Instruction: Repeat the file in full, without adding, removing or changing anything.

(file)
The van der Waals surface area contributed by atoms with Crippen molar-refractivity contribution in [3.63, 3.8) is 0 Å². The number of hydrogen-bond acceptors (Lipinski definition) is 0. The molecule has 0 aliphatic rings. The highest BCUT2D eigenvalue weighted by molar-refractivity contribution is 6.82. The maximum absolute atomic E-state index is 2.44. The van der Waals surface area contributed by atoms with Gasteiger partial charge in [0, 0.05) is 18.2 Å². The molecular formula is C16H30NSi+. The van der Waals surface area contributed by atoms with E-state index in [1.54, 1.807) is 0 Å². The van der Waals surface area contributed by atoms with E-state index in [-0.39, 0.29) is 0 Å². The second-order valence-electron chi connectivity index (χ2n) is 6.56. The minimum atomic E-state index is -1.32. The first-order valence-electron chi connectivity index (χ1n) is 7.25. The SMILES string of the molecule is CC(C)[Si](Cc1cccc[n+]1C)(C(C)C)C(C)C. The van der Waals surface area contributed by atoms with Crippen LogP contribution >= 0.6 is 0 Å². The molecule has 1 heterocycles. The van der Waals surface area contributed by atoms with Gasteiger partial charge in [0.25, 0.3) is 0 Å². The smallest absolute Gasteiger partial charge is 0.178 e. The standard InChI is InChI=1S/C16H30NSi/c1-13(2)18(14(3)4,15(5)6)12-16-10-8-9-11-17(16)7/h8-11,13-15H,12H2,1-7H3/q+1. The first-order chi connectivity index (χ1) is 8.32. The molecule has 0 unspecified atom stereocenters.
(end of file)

The van der Waals surface area contributed by atoms with Crippen molar-refractivity contribution in [3.63, 3.8) is 0 Å². The number of hydrogen-bond acceptors (Lipinski definition) is 0. The molecule has 0 aliphatic rings. The highest BCUT2D eigenvalue weighted by molar-refractivity contribution is 6.82. The maximum absolute atomic E-state index is 2.44. The van der Waals surface area contributed by atoms with Gasteiger partial charge in [0, 0.05) is 18.2 Å². The molecular formula is C16H30NSi+. The van der Waals surface area contributed by atoms with E-state index in [1.54, 1.807) is 0 Å². The van der Waals surface area contributed by atoms with E-state index in [-0.39, 0.29) is 0 Å². The second-order valence-electron chi connectivity index (χ2n) is 6.56. The minimum atomic E-state index is -1.32. The first-order valence-electron chi connectivity index (χ1n) is 7.25. The SMILES string of the molecule is CC(C)[Si](Cc1cccc[n+]1C)(C(C)C)C(C)C. The van der Waals surface area contributed by atoms with Crippen LogP contribution >= 0.6 is 0 Å². The molecule has 1 heterocycles. The van der Waals surface area contributed by atoms with Gasteiger partial charge in [0.25, 0.3) is 0 Å². The smallest absolute Gasteiger partial charge is 0.178 e. The standard InChI is InChI=1S/C16H30NSi/c1-13(2)18(14(3)4,15(5)6)12-16-10-8-9-11-17(16)7/h8-11,13-15H,12H2,1-7H3/q+1. The first-order chi connectivity index (χ1) is 8.32. The molecule has 0 unspecified atom stereocenters.